Apple Inc. and Google maybe able to veil the data of their customers for now, but they may not be able hide the data from the U.S. Senate. This was the implication from Sen. John McCain, who on Thursday suggested that Apple CEO – Tim Cook – and Google executives could be dragged before the Senate Armed Services Committee by subpoena to face questioning over encryption of newer smartphone systems, claims the U.S. Naval Institute News.
McCain pushing Google, Apple on encryption standards
As per the news site, Cook had been invited to attend the Thursday hearing, but snubbed the committee. McCain reportedly said that this is unacceptable, and warned that the committee has subpoena power. The Naval Institute News reported that the Senator’s warning applied to executives from the search giant and Apple Inc. .
McCain indicated at the hearing that he was leaning towards passing legislation instead of establishing a commission to study the issue. As per the news site, the proposal in the Senate is to have the commission make a recommendation back to the administration and the Congress within a year or 18 months.
There is an urgency to find a solution to this matter of protecting privacy while (at the same time) not closing out police, intelligence agencies, and prosecutors from pursuing terrorists and criminals lawfully, said the Arizona Republican, who chaired the panel.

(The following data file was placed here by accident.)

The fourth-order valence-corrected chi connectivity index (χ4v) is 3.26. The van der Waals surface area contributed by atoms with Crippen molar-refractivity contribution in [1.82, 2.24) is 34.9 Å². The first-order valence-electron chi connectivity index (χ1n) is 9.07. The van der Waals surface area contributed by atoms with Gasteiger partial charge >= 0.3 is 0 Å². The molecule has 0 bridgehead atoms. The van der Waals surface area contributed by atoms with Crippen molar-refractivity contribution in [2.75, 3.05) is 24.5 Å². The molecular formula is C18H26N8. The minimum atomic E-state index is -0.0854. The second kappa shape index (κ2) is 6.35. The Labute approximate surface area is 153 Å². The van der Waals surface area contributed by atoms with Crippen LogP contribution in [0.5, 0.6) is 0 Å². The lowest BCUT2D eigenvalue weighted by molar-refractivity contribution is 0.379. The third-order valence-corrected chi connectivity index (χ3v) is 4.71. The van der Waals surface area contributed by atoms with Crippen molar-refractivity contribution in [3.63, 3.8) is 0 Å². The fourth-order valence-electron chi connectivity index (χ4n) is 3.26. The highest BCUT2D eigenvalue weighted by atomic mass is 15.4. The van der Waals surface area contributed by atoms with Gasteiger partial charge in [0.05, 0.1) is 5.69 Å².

Reaching an agreement on this matter is something that cannot take forever, noted Sen. Jack Reed, (D-R.I.) and ranking member.
How it all started?
After Apple refused to design a backdoor into an encrypted iPhone used by a criminal who shot 14 people in a December terrorist attack in San Bernardino, encryption of mobile phone systems has become a flashpoint between the U.S. government and the tech industry.
At the South By Southwest conference in March, President Barack Obama said that an “absolutist stance” on encryption was wrong. Obama said the question they now have to ask is “if technologically it is possible to make an impenetrable device or system where the encryption is so strong that there’s no key, there’s no door at all, then how do they disrupt a terrorist plot? How do they apprehend the child pornographer?”
The comments of the President followed a statement issued by Cook a month before. Cook said people use (smartphones) to store an unbelievable amount of personal information, from the private conversations to the music, the notes, the photos, the calendars and contacts, as well as, the financial information and health data.
Cook added that all that information needs to be protected from criminals and hackers who want to access it, steal it and use it without the user’s permission or knowledge. “Compromising the security of our personal information can ultimately put our personal safety at risk,” Apple Inc. CEO said.